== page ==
Typically, taking 1,000 IU per 25 lbs. of body weight will help you get your levels into a healthy range. You want to test your vitamin D levels at least 1-2 times each year and get your levels between 50-100 ng/ml. It has been hypothesized that a therapeutic level for major health conditions is going to be between 70-100 ng/ml.
Acupuncture is a form of alternative medicine and an important part of traditional Chinese medicine. It uses thin needles placed strategically at certain points of your body to help recreate balance, improve blood flow, reduce symptoms, and improve your health.
According to a 2017 systematic review and meta-analysis published in the Journal of Alternative and Complementary Medicine, acupuncture helps with neuropathy (33). A 2019 systematic review published in Acupuncture Medicine has also found that acupuncture may help with diabetic peripheral neuropathy (34). If you have symptoms of neuropathy or experiencing any of its risk factors, I recommend that you visit an acupuncture practitioner.
Consider Alpha-Lipoic Acid
Alpha-lipoic acid is a vitamin-like antioxidant that can offer a number of health benefits, including neuropathy. A 2009 research published in The Review of Diabetic Studies has found that alpha-lipoic acid may support the treatment of diabetic neuropathy (35).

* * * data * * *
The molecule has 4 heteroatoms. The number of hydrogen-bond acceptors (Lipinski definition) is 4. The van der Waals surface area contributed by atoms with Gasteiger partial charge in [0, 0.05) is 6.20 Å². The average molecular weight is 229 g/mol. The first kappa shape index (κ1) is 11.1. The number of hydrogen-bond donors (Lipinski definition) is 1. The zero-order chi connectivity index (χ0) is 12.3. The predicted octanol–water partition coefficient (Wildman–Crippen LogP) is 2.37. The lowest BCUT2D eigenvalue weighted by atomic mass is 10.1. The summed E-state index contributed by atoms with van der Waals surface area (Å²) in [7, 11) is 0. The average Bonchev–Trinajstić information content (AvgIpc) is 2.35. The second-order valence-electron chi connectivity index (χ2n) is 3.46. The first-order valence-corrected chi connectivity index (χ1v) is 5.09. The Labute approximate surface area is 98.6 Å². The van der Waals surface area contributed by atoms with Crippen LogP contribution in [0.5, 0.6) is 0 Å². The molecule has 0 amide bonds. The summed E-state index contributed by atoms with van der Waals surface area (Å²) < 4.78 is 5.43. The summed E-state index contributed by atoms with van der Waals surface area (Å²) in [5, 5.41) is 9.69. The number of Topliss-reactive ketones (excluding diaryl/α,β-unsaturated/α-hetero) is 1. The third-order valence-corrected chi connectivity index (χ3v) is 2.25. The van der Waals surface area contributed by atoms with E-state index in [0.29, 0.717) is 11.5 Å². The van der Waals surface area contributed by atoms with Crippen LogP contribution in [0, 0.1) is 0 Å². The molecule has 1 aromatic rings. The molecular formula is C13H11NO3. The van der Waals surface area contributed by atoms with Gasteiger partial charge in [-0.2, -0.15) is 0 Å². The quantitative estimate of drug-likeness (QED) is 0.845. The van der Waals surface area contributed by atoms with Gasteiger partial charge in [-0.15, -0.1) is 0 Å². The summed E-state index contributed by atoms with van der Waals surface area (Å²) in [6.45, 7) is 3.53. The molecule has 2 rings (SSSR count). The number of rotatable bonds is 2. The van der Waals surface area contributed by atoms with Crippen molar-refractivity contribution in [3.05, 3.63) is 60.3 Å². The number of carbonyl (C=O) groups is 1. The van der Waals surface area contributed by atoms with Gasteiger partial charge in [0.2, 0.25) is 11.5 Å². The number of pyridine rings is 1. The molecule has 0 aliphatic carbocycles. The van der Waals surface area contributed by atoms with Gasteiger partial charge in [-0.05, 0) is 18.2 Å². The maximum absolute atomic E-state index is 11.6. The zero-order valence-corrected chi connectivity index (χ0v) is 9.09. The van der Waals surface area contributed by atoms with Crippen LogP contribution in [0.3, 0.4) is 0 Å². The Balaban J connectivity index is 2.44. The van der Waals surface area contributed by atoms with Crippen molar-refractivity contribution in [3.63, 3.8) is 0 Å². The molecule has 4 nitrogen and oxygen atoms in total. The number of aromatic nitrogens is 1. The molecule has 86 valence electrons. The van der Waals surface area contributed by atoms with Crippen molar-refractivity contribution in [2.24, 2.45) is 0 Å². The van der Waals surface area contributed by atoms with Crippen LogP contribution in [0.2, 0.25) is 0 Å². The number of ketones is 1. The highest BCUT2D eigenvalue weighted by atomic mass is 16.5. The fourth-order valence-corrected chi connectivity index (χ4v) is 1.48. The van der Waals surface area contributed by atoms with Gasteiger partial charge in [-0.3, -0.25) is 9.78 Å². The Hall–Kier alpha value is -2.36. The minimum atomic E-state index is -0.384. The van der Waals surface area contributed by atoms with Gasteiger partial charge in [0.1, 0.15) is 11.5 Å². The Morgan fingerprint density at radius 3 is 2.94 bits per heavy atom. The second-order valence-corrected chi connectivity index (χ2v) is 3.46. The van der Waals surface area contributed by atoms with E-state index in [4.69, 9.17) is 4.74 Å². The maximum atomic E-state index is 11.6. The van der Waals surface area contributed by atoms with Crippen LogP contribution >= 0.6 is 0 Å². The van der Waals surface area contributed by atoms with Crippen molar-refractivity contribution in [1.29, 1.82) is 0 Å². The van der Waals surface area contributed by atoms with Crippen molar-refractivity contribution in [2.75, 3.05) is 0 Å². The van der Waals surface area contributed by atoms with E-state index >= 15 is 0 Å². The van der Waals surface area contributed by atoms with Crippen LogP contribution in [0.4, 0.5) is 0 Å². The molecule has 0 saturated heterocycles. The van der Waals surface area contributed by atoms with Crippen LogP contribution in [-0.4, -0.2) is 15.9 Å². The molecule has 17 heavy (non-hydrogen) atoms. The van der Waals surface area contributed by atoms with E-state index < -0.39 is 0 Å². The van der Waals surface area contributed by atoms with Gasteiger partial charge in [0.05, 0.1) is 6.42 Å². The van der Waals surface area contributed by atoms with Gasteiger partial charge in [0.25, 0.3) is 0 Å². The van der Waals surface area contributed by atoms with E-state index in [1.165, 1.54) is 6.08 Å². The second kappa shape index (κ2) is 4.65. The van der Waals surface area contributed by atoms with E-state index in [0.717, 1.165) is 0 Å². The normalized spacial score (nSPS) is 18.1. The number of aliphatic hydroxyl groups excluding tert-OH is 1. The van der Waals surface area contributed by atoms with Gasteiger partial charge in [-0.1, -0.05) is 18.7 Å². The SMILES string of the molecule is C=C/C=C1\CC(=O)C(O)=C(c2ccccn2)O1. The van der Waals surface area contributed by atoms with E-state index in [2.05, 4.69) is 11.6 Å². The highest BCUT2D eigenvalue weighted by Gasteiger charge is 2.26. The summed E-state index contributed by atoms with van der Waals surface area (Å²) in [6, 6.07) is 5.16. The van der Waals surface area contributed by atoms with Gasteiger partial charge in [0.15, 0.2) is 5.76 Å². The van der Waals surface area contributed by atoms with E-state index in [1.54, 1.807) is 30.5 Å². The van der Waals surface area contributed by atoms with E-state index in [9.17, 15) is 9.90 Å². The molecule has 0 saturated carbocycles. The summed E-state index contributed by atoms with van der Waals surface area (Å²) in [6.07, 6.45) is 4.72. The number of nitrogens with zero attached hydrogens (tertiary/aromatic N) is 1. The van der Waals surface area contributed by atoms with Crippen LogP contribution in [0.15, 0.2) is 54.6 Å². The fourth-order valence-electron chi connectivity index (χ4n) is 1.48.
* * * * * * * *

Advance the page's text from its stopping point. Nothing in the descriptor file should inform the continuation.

A 2004 clinical trial has also found that alpha-lipoic acid may help the treatment of autonomic diabetic neuropathy (36). If you have neuropathy, I recommend supplementing with alpha-lipoic acid.
Benfotiamine is a dietary supplement. It is derived from vitamin B1 and is also found in certain foods, including nuts, seeds, legumes, rice, and certain meat and fish. It is often used for nerve pain related to diabetes.
A 2005 clinical randomized, controlled pilot study published in the International Journal of Clinical Pharmacology and Therapy has found that benfotiamine helped to improve diabetic polyneuropathy after 3 weeks only (37). A 2006 study published in the European Journal of Pharmacology has also found that it can help to reduce inflammation and neuropathic pain (38). If you are experiencing neuropathic pain, I recommend benfotiamine supplementation.
Consider Omega-3 Fatty Acids